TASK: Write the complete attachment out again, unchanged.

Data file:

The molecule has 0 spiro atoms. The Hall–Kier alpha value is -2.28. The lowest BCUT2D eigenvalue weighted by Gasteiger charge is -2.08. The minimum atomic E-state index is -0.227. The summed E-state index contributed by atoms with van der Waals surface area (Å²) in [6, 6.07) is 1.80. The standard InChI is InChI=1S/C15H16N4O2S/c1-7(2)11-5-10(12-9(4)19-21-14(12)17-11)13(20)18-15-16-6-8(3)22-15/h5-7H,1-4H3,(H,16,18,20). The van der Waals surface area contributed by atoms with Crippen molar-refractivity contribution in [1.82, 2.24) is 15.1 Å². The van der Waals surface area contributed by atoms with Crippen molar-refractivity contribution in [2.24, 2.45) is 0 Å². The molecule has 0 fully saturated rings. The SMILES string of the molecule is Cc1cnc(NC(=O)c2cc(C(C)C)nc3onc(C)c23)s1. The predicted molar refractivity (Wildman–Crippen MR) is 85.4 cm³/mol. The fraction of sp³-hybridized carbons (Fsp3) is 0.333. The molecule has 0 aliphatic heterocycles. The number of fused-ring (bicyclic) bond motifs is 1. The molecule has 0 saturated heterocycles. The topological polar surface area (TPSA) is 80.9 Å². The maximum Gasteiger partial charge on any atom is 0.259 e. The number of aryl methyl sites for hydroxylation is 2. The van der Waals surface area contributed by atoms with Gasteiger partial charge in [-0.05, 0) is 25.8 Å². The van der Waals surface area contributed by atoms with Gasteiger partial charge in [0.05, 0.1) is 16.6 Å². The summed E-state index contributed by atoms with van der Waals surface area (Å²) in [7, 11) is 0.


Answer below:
The molecule has 0 spiro atoms. The Hall–Kier alpha value is -2.28. The lowest BCUT2D eigenvalue weighted by Gasteiger charge is -2.08. The minimum atomic E-state index is -0.227. The summed E-state index contributed by atoms with van der Waals surface area (Å²) in [6, 6.07) is 1.80. The standard InChI is InChI=1S/C15H16N4O2S/c1-7(2)11-5-10(12-9(4)19-21-14(12)17-11)13(20)18-15-16-6-8(3)22-15/h5-7H,1-4H3,(H,16,18,20). The van der Waals surface area contributed by atoms with Crippen molar-refractivity contribution in [1.82, 2.24) is 15.1 Å². The van der Waals surface area contributed by atoms with Crippen molar-refractivity contribution in [2.24, 2.45) is 0 Å². The molecule has 0 fully saturated rings. The SMILES string of the molecule is Cc1cnc(NC(=O)c2cc(C(C)C)nc3onc(C)c23)s1. The predicted molar refractivity (Wildman–Crippen MR) is 85.4 cm³/mol. The fraction of sp³-hybridized carbons (Fsp3) is 0.333. The molecule has 0 aliphatic heterocycles. The number of fused-ring (bicyclic) bond motifs is 1. The molecule has 0 saturated heterocycles. The topological polar surface area (TPSA) is 80.9 Å². The maximum Gasteiger partial charge on any atom is 0.259 e. The number of aryl methyl sites for hydroxylation is 2. The van der Waals surface area contributed by atoms with Gasteiger partial charge in [-0.05, 0) is 25.8 Å². The van der Waals surface area contributed by atoms with Gasteiger partial charge in [0.05, 0.1) is 16.6 Å². The summed E-state index contributed by atoms with van der Waals surface area (Å²) in [7, 11) is 0.